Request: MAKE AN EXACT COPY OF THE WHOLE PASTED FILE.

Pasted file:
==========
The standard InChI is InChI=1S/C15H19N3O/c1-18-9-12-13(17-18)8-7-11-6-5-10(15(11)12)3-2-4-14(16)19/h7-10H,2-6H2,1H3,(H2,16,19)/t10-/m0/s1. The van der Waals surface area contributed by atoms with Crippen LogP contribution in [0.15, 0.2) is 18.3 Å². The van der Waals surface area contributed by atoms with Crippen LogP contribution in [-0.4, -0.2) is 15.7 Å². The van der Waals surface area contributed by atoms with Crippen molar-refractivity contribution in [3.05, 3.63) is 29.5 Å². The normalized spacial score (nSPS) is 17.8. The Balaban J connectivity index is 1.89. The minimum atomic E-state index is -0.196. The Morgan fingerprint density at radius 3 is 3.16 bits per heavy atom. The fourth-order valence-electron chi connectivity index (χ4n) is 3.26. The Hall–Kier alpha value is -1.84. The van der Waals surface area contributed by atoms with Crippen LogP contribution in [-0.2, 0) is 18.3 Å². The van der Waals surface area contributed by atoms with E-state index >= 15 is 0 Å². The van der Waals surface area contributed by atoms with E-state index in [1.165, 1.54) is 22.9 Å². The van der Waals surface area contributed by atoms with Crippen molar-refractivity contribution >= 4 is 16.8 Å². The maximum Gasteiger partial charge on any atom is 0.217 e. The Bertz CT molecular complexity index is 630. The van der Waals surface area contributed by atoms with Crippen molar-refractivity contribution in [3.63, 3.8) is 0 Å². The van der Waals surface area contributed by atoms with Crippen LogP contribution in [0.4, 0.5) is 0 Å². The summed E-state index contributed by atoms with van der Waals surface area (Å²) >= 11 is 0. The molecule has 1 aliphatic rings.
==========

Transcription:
The standard InChI is InChI=1S/C15H19N3O/c1-18-9-12-13(17-18)8-7-11-6-5-10(15(11)12)3-2-4-14(16)19/h7-10H,2-6H2,1H3,(H2,16,19)/t10-/m0/s1. The van der Waals surface area contributed by atoms with Crippen LogP contribution in [0.15, 0.2) is 18.3 Å². The van der Waals surface area contributed by atoms with Crippen LogP contribution in [-0.4, -0.2) is 15.7 Å². The van der Waals surface area contributed by atoms with Crippen molar-refractivity contribution in [3.05, 3.63) is 29.5 Å². The normalized spacial score (nSPS) is 17.8. The Balaban J connectivity index is 1.89. The minimum atomic E-state index is -0.196. The Morgan fingerprint density at radius 3 is 3.16 bits per heavy atom. The fourth-order valence-electron chi connectivity index (χ4n) is 3.26. The Hall–Kier alpha value is -1.84. The van der Waals surface area contributed by atoms with Crippen LogP contribution in [-0.2, 0) is 18.3 Å². The van der Waals surface area contributed by atoms with E-state index >= 15 is 0 Å². The van der Waals surface area contributed by atoms with E-state index in [1.165, 1.54) is 22.9 Å². The van der Waals surface area contributed by atoms with Crippen molar-refractivity contribution >= 4 is 16.8 Å². The maximum Gasteiger partial charge on any atom is 0.217 e. The Bertz CT molecular complexity index is 630. The van der Waals surface area contributed by atoms with Crippen molar-refractivity contribution in [3.63, 3.8) is 0 Å². The van der Waals surface area contributed by atoms with Crippen LogP contribution in [0.4, 0.5) is 0 Å². The summed E-state index contributed by atoms with van der Waals surface area (Å²) >= 11 is 0. The molecule has 1 aliphatic rings.